See also: Blunt

English Edit

English Wikipedia has an article on:

Pronunciation Edit

  • (UK, US) IPA(key): /blʌnt/
  • (file)
  • Rhymes: -ʌnt

Etymology 1 Edit

From Middle English blunt, blont, from Old English *blunt (attested in the derivative Blunta (male personal name) (> English surnames Blunt, Blount)), probably of North Germanic origin, possibly related to Old Norse blunda (to doze) (> Icelandic blunda, Swedish blunda, Danish blunde).

Adjective Edit

blunt (comparative blunter, superlative bluntest)

  1. Having a thick edge or point; not sharp.
    • c. 1593 (date written), William Shakespeare, “The Tragedy of Richard the Third: []”, in Mr. William Shakespeares Comedies, Histories, & Tragedies [] (First Folio), London: [] Isaac Iaggard, and Ed[ward] Blount, published 1623, →OCLC, [Act IV, scene iv]:
      The murderous knife was dull and blunt.
    • 1944, Miles Burton, The Three Corpse Trick, chapter 5:
      The dinghy was trailing astern at the end of its painter, and Merrion looked at it as he passed. He saw that it was a battered-looking affair of the prahm type, with a blunt snout, and like the parent ship, had recently been painted a vivid green.
    • 1963, Margery Allingham, chapter 17, in The China Governess[1]:
      The face which emerged was not reassuring. It was blunt and grey, the nose springing thick and flat from high on the frontal bone of the forehead, whilst his eyes were narrow slits of dark in a tight bandage of tissue. […].
  2. Dull in understanding; slow of discernment; opposed to acute.
  3. Abrupt in address; plain; unceremonious; wanting the forms of civility; rough in manners or speech.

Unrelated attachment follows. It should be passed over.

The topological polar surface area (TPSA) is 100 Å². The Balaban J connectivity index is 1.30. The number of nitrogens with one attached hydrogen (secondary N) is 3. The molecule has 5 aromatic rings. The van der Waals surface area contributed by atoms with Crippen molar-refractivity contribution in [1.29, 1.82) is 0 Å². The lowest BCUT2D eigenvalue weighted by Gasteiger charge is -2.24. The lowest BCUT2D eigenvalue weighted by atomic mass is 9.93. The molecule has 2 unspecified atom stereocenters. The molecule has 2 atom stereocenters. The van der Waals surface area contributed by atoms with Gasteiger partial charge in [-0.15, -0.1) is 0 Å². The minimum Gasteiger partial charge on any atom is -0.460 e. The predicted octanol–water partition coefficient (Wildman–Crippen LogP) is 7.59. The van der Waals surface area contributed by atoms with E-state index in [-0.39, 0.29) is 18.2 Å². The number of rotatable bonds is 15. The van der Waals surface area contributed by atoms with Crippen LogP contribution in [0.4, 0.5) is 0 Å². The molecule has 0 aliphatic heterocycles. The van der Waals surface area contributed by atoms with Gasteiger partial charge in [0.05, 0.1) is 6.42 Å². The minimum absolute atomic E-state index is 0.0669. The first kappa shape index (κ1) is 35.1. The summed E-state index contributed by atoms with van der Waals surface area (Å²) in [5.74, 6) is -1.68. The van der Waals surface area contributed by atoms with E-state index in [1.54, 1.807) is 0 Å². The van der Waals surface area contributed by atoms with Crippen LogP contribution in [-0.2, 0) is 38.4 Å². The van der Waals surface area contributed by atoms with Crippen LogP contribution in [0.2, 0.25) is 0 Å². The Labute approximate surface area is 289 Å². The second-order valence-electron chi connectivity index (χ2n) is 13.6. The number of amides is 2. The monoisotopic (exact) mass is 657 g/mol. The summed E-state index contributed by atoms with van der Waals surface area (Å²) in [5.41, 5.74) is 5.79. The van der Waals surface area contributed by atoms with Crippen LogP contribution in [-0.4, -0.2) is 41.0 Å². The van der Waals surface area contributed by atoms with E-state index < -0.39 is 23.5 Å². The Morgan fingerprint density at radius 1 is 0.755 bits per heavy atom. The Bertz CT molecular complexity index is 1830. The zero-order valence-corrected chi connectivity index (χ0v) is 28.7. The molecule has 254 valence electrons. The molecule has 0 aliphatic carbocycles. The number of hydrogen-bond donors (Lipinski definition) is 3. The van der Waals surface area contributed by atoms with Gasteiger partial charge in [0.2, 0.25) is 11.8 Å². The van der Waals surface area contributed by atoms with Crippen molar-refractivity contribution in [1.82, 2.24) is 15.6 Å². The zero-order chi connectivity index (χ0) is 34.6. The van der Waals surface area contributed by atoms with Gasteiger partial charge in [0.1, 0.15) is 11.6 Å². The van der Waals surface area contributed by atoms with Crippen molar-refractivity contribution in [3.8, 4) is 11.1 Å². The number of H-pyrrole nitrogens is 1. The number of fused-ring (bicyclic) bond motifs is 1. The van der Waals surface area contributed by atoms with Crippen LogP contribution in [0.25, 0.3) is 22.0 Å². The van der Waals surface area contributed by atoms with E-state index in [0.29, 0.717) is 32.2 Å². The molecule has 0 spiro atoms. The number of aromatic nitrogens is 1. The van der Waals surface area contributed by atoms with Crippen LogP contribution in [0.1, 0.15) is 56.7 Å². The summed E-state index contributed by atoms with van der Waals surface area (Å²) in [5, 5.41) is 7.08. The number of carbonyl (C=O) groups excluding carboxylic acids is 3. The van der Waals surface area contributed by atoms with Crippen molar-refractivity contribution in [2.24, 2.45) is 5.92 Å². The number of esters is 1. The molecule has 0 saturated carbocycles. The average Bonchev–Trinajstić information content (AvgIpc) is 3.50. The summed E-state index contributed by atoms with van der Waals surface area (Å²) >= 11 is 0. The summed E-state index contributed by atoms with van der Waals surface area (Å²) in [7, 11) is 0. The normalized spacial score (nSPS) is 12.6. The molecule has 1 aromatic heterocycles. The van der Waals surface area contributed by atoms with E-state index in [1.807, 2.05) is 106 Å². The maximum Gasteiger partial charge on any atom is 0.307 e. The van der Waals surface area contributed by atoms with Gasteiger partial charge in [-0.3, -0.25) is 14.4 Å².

The blunt admission that he had never liked my company.
  4. Hard to impress or penetrate.
  5. Slow or deficient in feeling: insensitive.
Synonyms Edit
Derived terms Edit
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Noun Edit

blunt (plural blunts)

  1. A fencer's practice foil with a soft tip.
  2. A short needle with a strong point.
  3. (smoking, slang, US) A marijuana cigar.
    Synonyms: see Thesaurus:marijuana cigarette
    • 2004, Martin Torgoff, Can't Find My Way Home [] , Simon & Schuster, →ISBN, page 461:
      [] to make his point, lead rapper B-Real fired up a blunt in front of the cameras and several hundred thousand people and announced, “I'm taking a hit for every one of y'all!”
  4. (UK, slang, archaic, uncountable) money
    Synonyms: see Thesaurus:money
  5. A playboating move resembling a cartwheel performed on a wave.
Translations Edit

Etymology 2 Edit

From Middle English blunten, blonten, from the adjective (see above).

Verb Edit

blunt (third-person singular simple present blunts, present participle blunting, simple past and past participle blunted)

  1. To dull the edge or point of, by making it thicker; to make blunt.
  2. (figurative) To repress or weaken; to impair the force, keenness, or susceptibility, of
    It blunted my appetite.
    My feeling towards her have been blunted.
    • 2011 January 12, Saj Chowdhury, “Liverpool 2 - 1 Liverpool”, in BBC[2]:
      That settled the Merseysiders for a short while but it did not blunt the home side's spirit.
    • 2022 August 24, Nigel Harris, “Comment: Rail strikes deadlock”, in RAIL, number 964, page 3:
      I'm not saying that thousands of folk are not being inconvenienced, because they most certainly are, but the impact of strikes on government has been blunted.
Synonyms Edit
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See also Edit

Further reading Edit

Old French Edit

Etymology Edit

From Frankish *blund, from Proto-Germanic *blundaz, from Proto-Indo-European *bʰlendʰ-.

Pronunciation Edit

Adjective Edit

blunt m (oblique and nominative feminine singular blunde)

  1. Alternative form of blont

Polish Edit

Etymology Edit

Unadapted borrowing from English blunt.

Pronunciation Edit

  • IPA(key): /blant/
  • Rhymes: -ant
  • Syllabification: blunt

Noun Edit

blunt m anim

  1. (slang) Alternative spelling of blant

Declension Edit

Further reading Edit

  • blunt in Wielki słownik języka polskiego, Instytut Języka Polskiego PAN
  • blunt in Polish dictionaries at PWN